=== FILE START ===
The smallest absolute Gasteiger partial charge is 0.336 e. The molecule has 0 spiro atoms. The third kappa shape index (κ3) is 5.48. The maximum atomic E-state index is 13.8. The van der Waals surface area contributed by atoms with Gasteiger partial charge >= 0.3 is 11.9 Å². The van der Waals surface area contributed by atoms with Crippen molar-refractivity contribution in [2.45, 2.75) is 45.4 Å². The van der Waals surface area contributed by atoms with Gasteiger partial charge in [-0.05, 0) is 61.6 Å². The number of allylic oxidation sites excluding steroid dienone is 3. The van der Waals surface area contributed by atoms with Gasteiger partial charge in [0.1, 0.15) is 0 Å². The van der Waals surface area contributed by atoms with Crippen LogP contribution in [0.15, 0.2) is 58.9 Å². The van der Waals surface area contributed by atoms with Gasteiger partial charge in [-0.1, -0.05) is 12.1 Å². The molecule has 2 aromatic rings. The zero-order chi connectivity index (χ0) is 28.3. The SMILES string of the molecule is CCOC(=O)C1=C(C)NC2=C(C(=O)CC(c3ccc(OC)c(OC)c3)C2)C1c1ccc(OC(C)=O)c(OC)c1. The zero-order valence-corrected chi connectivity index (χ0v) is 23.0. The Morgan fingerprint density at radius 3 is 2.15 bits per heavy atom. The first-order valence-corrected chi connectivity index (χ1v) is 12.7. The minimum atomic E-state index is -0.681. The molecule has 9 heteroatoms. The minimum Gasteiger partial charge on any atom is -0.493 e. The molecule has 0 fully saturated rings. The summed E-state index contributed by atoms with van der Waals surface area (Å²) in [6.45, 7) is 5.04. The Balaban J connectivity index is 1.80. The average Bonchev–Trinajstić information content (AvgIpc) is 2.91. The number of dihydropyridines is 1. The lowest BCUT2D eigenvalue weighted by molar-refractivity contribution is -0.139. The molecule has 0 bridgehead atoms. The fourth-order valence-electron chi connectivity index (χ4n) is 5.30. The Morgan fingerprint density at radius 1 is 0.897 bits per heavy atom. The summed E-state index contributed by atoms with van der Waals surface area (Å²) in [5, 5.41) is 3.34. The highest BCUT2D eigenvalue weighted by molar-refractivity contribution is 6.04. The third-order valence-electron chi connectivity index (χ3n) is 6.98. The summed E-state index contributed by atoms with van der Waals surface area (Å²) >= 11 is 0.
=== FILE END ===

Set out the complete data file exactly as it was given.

The smallest absolute Gasteiger partial charge is 0.336 e. The molecule has 0 spiro atoms. The third kappa shape index (κ3) is 5.48. The maximum atomic E-state index is 13.8. The van der Waals surface area contributed by atoms with Gasteiger partial charge >= 0.3 is 11.9 Å². The van der Waals surface area contributed by atoms with Crippen molar-refractivity contribution in [2.45, 2.75) is 45.4 Å². The van der Waals surface area contributed by atoms with Gasteiger partial charge in [-0.05, 0) is 61.6 Å². The number of allylic oxidation sites excluding steroid dienone is 3. The van der Waals surface area contributed by atoms with Gasteiger partial charge in [0.1, 0.15) is 0 Å². The van der Waals surface area contributed by atoms with Crippen LogP contribution in [0.15, 0.2) is 58.9 Å². The van der Waals surface area contributed by atoms with Gasteiger partial charge in [-0.1, -0.05) is 12.1 Å². The molecule has 2 aromatic rings. The zero-order chi connectivity index (χ0) is 28.3. The SMILES string of the molecule is CCOC(=O)C1=C(C)NC2=C(C(=O)CC(c3ccc(OC)c(OC)c3)C2)C1c1ccc(OC(C)=O)c(OC)c1. The zero-order valence-corrected chi connectivity index (χ0v) is 23.0. The Morgan fingerprint density at radius 3 is 2.15 bits per heavy atom. The first-order valence-corrected chi connectivity index (χ1v) is 12.7. The minimum atomic E-state index is -0.681. The molecule has 9 heteroatoms. The minimum Gasteiger partial charge on any atom is -0.493 e. The molecule has 0 fully saturated rings. The summed E-state index contributed by atoms with van der Waals surface area (Å²) in [6.45, 7) is 5.04. The Balaban J connectivity index is 1.80. The average Bonchev–Trinajstić information content (AvgIpc) is 2.91. The number of dihydropyridines is 1. The lowest BCUT2D eigenvalue weighted by molar-refractivity contribution is -0.139. The molecule has 0 bridgehead atoms. The fourth-order valence-electron chi connectivity index (χ4n) is 5.30. The Morgan fingerprint density at radius 1 is 0.897 bits per heavy atom. The summed E-state index contributed by atoms with van der Waals surface area (Å²) in [5, 5.41) is 3.34. The highest BCUT2D eigenvalue weighted by molar-refractivity contribution is 6.04. The third-order valence-electron chi connectivity index (χ3n) is 6.98. The summed E-state index contributed by atoms with van der Waals surface area (Å²) >= 11 is 0.